Lindsay Duvall with Heifer International
Hi Lakeview United Methodist Church,
I was recently in Arkansas at our Ranch in Perryville and Headquarters in Little Rock. Stay tuned for the next video for a special thank you from me and my new friend.
I’m here with my new kid and I want to thank you for your recent donation to Heifer. Because of you, kids like this are given to families around the world to help lift them out of poverty. Thank you again so much for your generosity and support.
Take care, Lindsay
Heifer Update July 11
Maria Juana Chaluisa’s home is in the middle of two snowcapped volcanoes at a height of 14,000 feet above sea level. She says, “It’s cold here.” Alpaca’s do well here with their padded feet that don’t disturb the ground and they have eating habits that nibble the tops of grasses instead of pulling the plants up by the roots. And here they produce the Alpaca Wool that is warmer than most any fibers. Their owners knit, crochet, and weave these fibers into iconic clothes that are needed to survive in the Andes.
Men and women both take up the skill of knitting. José Pedro Pablo Cuzco, 65, left school after the 3rd grade, but learned to knit. He hopes to generate income. Heifer has helped by introducing bigger and more productive alpacas. With extra income they can buy Guinea Pigs, Rabbits, Chickens, and Sheep to raise for food and to sell. Pablo said, “I’m ending my life, but I will open doors for the young people to move forward.”
We probably should bail out “Spit Monger” so she can help a farm family find their way out of hunger and poverty.
Heifer Update July 18
I reported June’s activity at the Men’s meeting on Saturday morning. The donations for June were: 2 Heifers; 3 Flocks of Chicks; 2 Gifts of Honeybees; a Goat and an Alpaca. Matching funds from Heifer International produced 2 Heifers and a Pig. That’s 12 farm families that will see immediate relief from hunger and poverty and will eventually reach approximately 108 families. Since 1944, Heifer has helped more than 39.8 million families.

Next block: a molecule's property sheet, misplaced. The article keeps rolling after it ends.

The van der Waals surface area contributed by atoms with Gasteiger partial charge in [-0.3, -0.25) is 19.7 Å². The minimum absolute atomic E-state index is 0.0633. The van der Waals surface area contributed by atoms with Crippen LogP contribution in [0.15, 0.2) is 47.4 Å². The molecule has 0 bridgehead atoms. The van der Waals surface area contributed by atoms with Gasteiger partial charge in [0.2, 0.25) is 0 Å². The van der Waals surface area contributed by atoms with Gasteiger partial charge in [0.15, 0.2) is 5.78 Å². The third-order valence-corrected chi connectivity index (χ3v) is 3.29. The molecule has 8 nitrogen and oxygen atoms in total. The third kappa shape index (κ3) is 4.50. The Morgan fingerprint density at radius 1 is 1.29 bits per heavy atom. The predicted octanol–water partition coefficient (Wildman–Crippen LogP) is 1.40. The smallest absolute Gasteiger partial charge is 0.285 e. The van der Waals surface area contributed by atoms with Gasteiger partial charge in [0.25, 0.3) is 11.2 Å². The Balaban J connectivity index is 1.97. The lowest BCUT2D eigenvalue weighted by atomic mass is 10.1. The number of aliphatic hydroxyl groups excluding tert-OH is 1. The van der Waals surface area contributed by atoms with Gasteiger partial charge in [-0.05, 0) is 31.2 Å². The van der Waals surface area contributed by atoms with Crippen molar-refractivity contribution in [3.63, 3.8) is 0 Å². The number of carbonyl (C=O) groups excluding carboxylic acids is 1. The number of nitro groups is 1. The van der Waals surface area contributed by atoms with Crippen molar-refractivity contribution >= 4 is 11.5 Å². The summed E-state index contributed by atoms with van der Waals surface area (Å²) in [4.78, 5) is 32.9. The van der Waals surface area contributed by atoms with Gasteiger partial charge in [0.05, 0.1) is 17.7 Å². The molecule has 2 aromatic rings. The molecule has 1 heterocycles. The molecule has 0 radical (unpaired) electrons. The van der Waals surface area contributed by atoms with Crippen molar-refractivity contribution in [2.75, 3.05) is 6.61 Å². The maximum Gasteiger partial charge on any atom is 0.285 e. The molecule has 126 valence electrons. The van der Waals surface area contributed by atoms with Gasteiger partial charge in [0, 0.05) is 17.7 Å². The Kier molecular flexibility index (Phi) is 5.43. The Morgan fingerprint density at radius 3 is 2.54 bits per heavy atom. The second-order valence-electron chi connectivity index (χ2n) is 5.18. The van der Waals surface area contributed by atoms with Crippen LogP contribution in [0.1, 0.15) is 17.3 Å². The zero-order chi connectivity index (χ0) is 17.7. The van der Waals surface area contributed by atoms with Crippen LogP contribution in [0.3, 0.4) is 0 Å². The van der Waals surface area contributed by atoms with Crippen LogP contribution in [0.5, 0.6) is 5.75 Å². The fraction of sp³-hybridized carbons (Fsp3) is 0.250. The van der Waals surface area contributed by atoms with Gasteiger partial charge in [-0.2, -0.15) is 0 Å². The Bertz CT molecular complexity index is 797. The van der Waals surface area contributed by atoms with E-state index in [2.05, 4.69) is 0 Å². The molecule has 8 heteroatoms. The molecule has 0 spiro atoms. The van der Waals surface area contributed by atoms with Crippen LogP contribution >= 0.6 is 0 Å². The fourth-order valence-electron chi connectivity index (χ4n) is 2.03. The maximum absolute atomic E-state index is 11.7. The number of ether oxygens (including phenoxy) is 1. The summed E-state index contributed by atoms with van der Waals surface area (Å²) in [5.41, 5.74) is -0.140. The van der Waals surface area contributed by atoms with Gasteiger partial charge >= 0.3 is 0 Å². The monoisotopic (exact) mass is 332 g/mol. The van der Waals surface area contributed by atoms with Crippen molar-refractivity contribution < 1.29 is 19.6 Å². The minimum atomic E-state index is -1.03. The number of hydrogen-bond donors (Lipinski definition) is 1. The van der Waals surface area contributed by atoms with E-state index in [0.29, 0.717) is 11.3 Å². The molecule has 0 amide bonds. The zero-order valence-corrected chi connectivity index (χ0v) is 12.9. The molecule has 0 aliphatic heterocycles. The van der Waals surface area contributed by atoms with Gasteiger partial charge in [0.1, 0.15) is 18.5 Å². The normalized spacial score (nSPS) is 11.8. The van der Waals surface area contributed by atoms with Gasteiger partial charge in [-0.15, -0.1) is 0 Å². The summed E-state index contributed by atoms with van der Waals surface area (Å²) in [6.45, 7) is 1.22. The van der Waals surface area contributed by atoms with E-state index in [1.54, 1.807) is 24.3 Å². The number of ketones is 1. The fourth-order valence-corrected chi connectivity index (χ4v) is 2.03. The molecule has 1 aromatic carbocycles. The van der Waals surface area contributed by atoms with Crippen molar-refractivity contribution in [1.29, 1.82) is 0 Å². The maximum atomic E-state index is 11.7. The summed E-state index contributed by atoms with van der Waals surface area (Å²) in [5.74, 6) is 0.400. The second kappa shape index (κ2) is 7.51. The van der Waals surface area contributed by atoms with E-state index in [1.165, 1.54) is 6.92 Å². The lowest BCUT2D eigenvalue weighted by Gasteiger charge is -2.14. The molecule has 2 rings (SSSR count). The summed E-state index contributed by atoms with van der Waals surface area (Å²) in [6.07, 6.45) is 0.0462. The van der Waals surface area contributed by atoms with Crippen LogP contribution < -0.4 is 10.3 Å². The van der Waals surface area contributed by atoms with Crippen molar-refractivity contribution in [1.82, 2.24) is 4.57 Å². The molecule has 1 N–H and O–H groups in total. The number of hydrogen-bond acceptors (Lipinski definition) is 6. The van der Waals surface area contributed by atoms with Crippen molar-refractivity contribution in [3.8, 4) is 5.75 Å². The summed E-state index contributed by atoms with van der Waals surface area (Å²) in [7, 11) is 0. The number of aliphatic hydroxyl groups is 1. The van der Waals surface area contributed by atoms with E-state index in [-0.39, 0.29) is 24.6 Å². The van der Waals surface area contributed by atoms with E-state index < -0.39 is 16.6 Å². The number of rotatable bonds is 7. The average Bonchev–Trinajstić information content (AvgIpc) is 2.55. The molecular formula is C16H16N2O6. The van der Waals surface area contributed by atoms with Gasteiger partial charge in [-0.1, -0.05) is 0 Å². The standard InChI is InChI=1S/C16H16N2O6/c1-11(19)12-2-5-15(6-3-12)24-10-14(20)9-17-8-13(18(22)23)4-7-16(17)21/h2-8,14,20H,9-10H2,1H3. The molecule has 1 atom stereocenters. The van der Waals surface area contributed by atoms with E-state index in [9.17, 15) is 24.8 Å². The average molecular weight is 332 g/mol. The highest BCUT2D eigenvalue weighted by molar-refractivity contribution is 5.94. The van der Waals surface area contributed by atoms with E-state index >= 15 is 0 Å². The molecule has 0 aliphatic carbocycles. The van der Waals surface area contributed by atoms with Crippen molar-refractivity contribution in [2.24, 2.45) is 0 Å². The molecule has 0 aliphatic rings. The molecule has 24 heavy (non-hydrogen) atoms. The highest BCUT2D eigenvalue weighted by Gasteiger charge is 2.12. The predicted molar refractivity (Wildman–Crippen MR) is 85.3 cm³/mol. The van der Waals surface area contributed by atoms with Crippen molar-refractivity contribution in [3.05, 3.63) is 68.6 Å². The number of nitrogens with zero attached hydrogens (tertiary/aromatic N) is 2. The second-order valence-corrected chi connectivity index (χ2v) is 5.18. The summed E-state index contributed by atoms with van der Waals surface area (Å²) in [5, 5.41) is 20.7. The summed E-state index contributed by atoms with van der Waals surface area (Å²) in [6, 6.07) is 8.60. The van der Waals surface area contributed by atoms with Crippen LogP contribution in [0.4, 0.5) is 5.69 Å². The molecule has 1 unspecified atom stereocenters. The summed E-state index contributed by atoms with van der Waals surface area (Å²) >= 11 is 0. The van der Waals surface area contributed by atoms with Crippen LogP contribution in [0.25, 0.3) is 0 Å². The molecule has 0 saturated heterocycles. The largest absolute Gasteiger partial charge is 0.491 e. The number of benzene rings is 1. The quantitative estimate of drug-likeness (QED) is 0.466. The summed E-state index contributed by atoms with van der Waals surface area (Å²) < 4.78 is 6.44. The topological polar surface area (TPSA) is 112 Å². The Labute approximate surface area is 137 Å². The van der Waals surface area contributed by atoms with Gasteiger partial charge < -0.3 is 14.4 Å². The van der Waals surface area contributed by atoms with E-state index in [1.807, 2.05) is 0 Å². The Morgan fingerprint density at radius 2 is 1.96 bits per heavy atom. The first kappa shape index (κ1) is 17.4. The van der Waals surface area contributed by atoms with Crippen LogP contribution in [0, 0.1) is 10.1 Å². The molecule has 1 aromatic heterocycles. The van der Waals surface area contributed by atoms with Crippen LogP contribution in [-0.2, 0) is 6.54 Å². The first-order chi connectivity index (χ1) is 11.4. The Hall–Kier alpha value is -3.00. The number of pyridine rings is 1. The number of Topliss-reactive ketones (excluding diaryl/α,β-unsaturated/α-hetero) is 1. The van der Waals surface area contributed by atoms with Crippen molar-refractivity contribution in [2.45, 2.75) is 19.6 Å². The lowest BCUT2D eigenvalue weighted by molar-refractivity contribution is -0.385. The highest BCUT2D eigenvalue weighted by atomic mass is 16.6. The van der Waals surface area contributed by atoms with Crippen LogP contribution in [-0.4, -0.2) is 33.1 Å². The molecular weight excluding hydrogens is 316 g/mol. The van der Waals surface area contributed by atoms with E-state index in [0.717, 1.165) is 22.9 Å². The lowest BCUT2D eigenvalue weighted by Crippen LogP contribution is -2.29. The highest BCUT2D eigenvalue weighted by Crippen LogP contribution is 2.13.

Like the family of Ganga in Nepal, who never had enough to eat, she received 2 Goats from Heifer, grew her herd to 55 Goats and then COVID-19 hit. Severe restrictions by the government shut down the markets and put everyone in peril. Heifer responded by meeting with Ganga, other Heifer families and the local government. They formed an “Agri-Ambulance” which collected vegetables, milk, and other products and delivered them to hungry families. One farmer, Bishnu, was worried that all his produce would spoil, but the “Agri-Ambulance” prevented that.
Don’t forget the contest. Which will be the first to send me to the Bailiff?
Thank you all for your generous support.
Heifer Update July 18
About our contest – it was announced on June 26th and was won by “Billy the Kid” (Goat) on July 6th. Tomorrow (July 18) I will be bailing out “Wooly Wonder” (Sheep) for 2nd place. It amazes me as to how fast us Lakeviewers get things done. Thank you!
Speaking of getting things done, Fungaimudoti Mafuta and his wife, Kudakwashe, are farmers in Matamba, a village in the center of Zimbabwe. For years it was not enough money, food, time, or energy. They couldn’t keep their heads above water, even by gathering firewood or herding cattle for hire.
Then, they joined two Heifer Projects in their village. Serious training followed before they were awarded 5 Goats from Heifer. A few years later, they received a Heifer. Things changed with the Goats. Their diets improved both in quality and quantity. They “Passed the Gift” of 5 Goats to friends and neighbors and, later, the Gift of a Heifer. What do they have now? They, who once had no livestock, now have 14 Goats, 5 Cows and 15 Chickens. They sell eggs, milk, goats, chickens, maize, ground nuts, and vegetables. What a wonderful story.
Heifer Update July 25
You did it! All three animals in our contest have been bailed out. “Babe” the Pig was the last one. She left to do her job on Wednesday.
Just two more examples of the change a pig can make for a poor, hungry family. Pigs provide a valuable source of protein. They provide income from the sale of offspring, and they provide natural fertilizer to nourish crops and soil. Pigs need little land and thrive on crop and garden scraps. “Babe” can produce up to two litters a year – that’s up to 16 piglets. What a gift she will be.
Now we will concentrate on “Spit Monger” for our next gift. She is more than willing to do her part in reducing the hungry of the world. Help us to allow her to do that.